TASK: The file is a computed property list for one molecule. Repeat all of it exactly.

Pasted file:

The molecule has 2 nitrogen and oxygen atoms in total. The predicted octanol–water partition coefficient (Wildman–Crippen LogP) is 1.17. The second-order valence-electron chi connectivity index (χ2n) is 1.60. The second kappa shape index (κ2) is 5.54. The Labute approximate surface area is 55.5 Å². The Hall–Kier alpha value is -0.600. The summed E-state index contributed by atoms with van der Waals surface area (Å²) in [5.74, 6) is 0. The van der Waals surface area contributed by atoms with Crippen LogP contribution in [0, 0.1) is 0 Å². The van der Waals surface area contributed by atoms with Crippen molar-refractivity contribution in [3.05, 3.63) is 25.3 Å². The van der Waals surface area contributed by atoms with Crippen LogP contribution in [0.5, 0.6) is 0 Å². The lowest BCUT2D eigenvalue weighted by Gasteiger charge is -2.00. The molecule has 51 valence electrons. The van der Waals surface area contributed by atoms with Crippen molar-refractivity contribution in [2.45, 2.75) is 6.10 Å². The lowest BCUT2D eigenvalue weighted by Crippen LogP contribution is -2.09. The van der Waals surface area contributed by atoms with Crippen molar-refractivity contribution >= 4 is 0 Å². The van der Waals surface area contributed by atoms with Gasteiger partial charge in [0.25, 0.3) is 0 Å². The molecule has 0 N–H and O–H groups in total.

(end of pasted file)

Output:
The molecule has 2 nitrogen and oxygen atoms in total. The predicted octanol–water partition coefficient (Wildman–Crippen LogP) is 1.17. The second-order valence-electron chi connectivity index (χ2n) is 1.60. The second kappa shape index (κ2) is 5.54. The Labute approximate surface area is 55.5 Å². The Hall–Kier alpha value is -0.600. The summed E-state index contributed by atoms with van der Waals surface area (Å²) in [5.74, 6) is 0. The van der Waals surface area contributed by atoms with Crippen LogP contribution in [0, 0.1) is 0 Å². The van der Waals surface area contributed by atoms with Crippen molar-refractivity contribution in [3.05, 3.63) is 25.3 Å². The van der Waals surface area contributed by atoms with Crippen LogP contribution in [0.5, 0.6) is 0 Å². The lowest BCUT2D eigenvalue weighted by Gasteiger charge is -2.00. The molecule has 51 valence electrons. The van der Waals surface area contributed by atoms with Crippen molar-refractivity contribution in [2.45, 2.75) is 6.10 Å². The lowest BCUT2D eigenvalue weighted by Crippen LogP contribution is -2.09. The van der Waals surface area contributed by atoms with Crippen molar-refractivity contribution >= 4 is 0 Å². The van der Waals surface area contributed by atoms with Gasteiger partial charge in [0.25, 0.3) is 0 Å². The molecule has 0 N–H and O–H groups in total.